Block 16: Anchoring Bias
Welcome to psychological biases. A bias is something that prevents you from making an optimal decision. Have you ever tried to fix something and it just wasn’t working out but then you continued working on it for the sole reason that you had already put so much time into it? If so, you are familiar with biases. We all have them so let’s try our best to put a stop to ‘em!
The first investing bias we will look at is the anchoring bias. Pretend an investor buys two shares of stock, each worth $100. One Benjamin Franklin into Company A, the other in Company B. Company A’s price soon increases to $120. Hey, not bad! A 20% return! During the same period, Company B goes to $80, a negative 20% return. Ouch! What should our investor do?
Well, if he is like most people he will sell the profits of Company A and put the proceeds into Company B since it is “cheaper” and will lower the cost basis (the price you pay). However, our investor is falling prey to a little know bias called “anchoring.”
Anchoring is fixating to the price you paid or will pay for a stock. Selling a stock that went up and buying one that went down is like cutting your flowers and watering your weeds if you’re a gardener. Usually there is a business-related reason the stock increased and likewise for why a stock went down. If there is no business result associated then our imaginary investor may have made the right decision.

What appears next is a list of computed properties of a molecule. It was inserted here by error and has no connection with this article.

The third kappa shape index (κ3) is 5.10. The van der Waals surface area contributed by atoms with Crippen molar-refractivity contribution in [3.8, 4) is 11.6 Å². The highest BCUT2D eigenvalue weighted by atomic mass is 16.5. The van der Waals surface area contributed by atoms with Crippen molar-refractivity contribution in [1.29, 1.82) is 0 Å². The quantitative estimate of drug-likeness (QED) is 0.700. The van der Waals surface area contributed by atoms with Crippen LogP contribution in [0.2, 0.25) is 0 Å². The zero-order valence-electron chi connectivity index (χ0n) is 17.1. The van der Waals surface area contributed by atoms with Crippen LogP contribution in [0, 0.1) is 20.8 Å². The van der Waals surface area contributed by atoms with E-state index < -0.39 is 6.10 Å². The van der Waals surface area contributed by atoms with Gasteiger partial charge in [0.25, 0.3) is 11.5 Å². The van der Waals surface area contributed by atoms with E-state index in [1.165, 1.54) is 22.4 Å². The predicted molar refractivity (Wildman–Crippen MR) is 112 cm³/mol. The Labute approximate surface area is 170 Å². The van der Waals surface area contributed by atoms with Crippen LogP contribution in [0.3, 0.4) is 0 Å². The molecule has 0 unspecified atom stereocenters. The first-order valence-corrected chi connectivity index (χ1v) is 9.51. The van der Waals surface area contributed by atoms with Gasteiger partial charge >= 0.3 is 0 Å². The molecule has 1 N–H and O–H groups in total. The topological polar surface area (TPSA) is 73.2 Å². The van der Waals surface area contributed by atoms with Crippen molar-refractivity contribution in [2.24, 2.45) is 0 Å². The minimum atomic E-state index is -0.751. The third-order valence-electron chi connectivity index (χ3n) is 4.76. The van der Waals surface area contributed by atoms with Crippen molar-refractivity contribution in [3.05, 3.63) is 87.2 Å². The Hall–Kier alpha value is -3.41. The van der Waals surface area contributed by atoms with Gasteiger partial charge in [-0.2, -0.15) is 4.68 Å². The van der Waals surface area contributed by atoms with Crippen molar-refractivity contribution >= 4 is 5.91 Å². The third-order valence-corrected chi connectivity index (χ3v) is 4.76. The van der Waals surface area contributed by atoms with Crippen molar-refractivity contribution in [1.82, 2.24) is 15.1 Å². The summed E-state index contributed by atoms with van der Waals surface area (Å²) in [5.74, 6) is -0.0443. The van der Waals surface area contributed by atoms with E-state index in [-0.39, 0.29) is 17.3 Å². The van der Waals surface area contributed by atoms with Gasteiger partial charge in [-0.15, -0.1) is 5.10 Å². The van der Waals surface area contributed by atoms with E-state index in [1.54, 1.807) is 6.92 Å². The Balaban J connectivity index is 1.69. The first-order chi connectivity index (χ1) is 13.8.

Here’s another example. An up-and-coming fast-growing company IPO’s at $10 per share and soon rockets to $25. Wow! That’s crazy. However, when you evaluate the stock you think it is a pretty great company and a solid investment even with the meteoric rise. You go ahead and buy some shares. You tell your friend and he exclaims, “What are you doing? The stock has more than doubled!!” He has fallen prey to the anchoring bias. He is anchoring to the $10 IPO price. You, instead, made the optimal decision and evaluated the investment based on the current situation and where it can go in the future. That is the key to combatting anchoring. Look to the future. And not the past. (p.s. we will talk more about how you can evaluate the investment and make your own decisions later…)